Kuppers’s work displays a level of attention to the polymorphous connections between people, events, cultures, and landscapes which can feel overwhelming if not familiar with the theories or movements she references. (There’s always something to learn, eh?) Yet, even if reading critical theory is not your “thing,” one is still able to digest her complex discussions and come away from this book with an understanding of performance art and disability culture. Kuppers also provides a model language to describe movement and discuss disability in relation to the built, natural, and sociopolitical worlds we inhabit. She encourages the reader to explore intersections between and across human and non-human subjects, historical events, trends, and somatic movement(s). And, while encouraging that exploration, she demonstrates and reminds us to ask people if and how they wish to be represented and/or labeled (e.g., bipolar, disabled, queer, etc.)

Kuppers is able to keep the reader engaged in the subject of eco soma through her beautifully cadenced language, which gently transports us to the experiences she describes. Her prose is exquisite. She also shares with us her varied experiences in different roles in performances and relationships across countries and over Zoom. Bringing in a discussion of the effects the Covid-19 pandemic has had on notions of connection and space made this book feel even more relevant and grounding. She even incorporates video links into her book, making reading it a multimedia experience. Beyond this, throughout the book, she directly addresses the reader. She asks and encourages them (us) to be aware of their own somatic experience as they/we read. It feels like a real time exchange, energetically, as one imagines her imagining the reader, engaged and engaging. It is an enactment of the practice of eco soma: she is teaching us by example. One of the most effective moments of this practice is when Kuppers asks the reader, if they can, to push themselves up stairs using their arms, as she had to do while at the University of Cologne.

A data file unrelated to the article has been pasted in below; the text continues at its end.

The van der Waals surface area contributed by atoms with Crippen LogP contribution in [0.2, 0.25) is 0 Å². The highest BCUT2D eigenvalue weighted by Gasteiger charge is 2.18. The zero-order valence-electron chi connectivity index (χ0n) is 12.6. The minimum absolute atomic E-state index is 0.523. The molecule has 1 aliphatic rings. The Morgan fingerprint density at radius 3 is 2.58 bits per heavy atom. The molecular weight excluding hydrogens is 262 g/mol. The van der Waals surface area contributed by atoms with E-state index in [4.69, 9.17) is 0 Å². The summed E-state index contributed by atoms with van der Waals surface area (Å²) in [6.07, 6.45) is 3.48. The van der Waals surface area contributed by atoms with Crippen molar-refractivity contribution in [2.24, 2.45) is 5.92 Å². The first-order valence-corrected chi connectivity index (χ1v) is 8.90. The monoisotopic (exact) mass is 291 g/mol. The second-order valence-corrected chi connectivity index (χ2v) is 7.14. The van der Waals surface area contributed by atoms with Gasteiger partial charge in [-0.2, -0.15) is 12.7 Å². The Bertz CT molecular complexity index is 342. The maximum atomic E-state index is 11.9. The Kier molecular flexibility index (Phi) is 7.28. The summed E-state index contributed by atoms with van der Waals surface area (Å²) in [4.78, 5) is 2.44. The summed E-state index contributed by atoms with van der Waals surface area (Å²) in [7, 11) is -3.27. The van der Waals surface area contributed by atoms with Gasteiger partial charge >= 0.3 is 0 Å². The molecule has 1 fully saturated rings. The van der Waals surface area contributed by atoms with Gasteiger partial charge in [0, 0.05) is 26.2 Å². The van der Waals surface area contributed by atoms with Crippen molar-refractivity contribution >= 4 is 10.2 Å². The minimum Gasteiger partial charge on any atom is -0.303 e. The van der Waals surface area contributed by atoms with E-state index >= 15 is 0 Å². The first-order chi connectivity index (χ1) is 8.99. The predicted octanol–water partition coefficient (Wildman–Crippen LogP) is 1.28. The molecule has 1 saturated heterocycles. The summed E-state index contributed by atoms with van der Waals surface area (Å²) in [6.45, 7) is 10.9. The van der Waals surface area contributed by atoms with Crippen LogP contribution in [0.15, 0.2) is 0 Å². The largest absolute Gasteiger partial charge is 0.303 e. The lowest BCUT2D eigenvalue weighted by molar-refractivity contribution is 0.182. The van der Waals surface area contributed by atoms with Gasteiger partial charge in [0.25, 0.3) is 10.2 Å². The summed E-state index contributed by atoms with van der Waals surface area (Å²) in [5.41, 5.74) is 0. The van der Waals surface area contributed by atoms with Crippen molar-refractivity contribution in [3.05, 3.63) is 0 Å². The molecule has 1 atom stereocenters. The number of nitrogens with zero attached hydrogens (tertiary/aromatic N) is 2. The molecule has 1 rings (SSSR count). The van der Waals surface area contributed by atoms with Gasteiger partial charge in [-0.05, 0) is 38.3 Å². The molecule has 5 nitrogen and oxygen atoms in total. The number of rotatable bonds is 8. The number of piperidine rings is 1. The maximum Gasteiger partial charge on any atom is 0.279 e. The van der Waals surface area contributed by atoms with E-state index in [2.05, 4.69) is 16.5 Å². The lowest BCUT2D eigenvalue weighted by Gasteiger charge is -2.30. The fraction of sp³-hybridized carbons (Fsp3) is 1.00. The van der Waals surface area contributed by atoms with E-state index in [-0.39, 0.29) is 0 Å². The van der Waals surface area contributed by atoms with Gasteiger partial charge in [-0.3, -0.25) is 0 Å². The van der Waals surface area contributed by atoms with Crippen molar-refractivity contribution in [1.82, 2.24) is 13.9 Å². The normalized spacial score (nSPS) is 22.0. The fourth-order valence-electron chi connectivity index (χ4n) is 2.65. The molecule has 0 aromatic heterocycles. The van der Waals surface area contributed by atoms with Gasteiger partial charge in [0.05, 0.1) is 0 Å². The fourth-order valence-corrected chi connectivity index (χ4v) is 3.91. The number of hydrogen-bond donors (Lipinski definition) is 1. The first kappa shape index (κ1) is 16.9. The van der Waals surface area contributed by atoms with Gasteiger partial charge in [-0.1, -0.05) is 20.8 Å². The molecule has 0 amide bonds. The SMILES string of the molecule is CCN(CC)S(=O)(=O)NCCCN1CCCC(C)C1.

Kuppers writes that the space between the words eco and soma signifies the potentially radical and freeing act of taking pause to reflect upon embodied experience in space and time; a breath that can just as easily bring joy as discomfort, and possibly both. It is the invitation to new connections within and across social, cultural events and signifiers which may evade us if we only key into “narrative certainties.” The environments through which we move are molded by economic and political systems which contain and construct racialized and gendered identities and identifications. Eco Soma is the invitation to take chances and feel change, as artists and engaged spectators weave diverse bodies and worlds together. It is a request for us to pay attention, imagine, and embrace a phenomenology of interconnectedness with all that is around us while focusing on the gravity of our varied and various contexts and place(s).

How we conceive of ourselves, of our bodies and skins, starts early and has lasting effects on our bodymindspirit systems. We internalize norms young. They feel natural. Eco Soma is a challenge to us to question our “normal” way of thought connections — it asks us to unfurl and unleash the tendrils of our bodymind and expand through our discomforts. The performative, in this way, is a revolutionary act of participation in environmental spaces and experiential tethering with other(ed) humans and nonhumans. It is an artist’s way of working to transform the public sphere, remembering that all things are connected in, through, and across space and time.

Title: Eco Soma: Pain and Joy in Speculative Performance Encounters
Author: Petra Kuppers
Publisher: University of Minnesota Press
Year: 2022

Editor’s Note: This text is available in an Open Access format.

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About the Reviewer

Mental health insider Rebecca R. Ribeiro (she/her/hers; they/them/theirs) is an amateur, part-time misanthrope who saves bugs and washes plastic bags while listening to true crime. Holding a Masters in Visual Studies (UC Irvine) and a Masters in Social Work (Binghamton University), Rebecca currently works as a medical social worker on an inpatient mental health unit.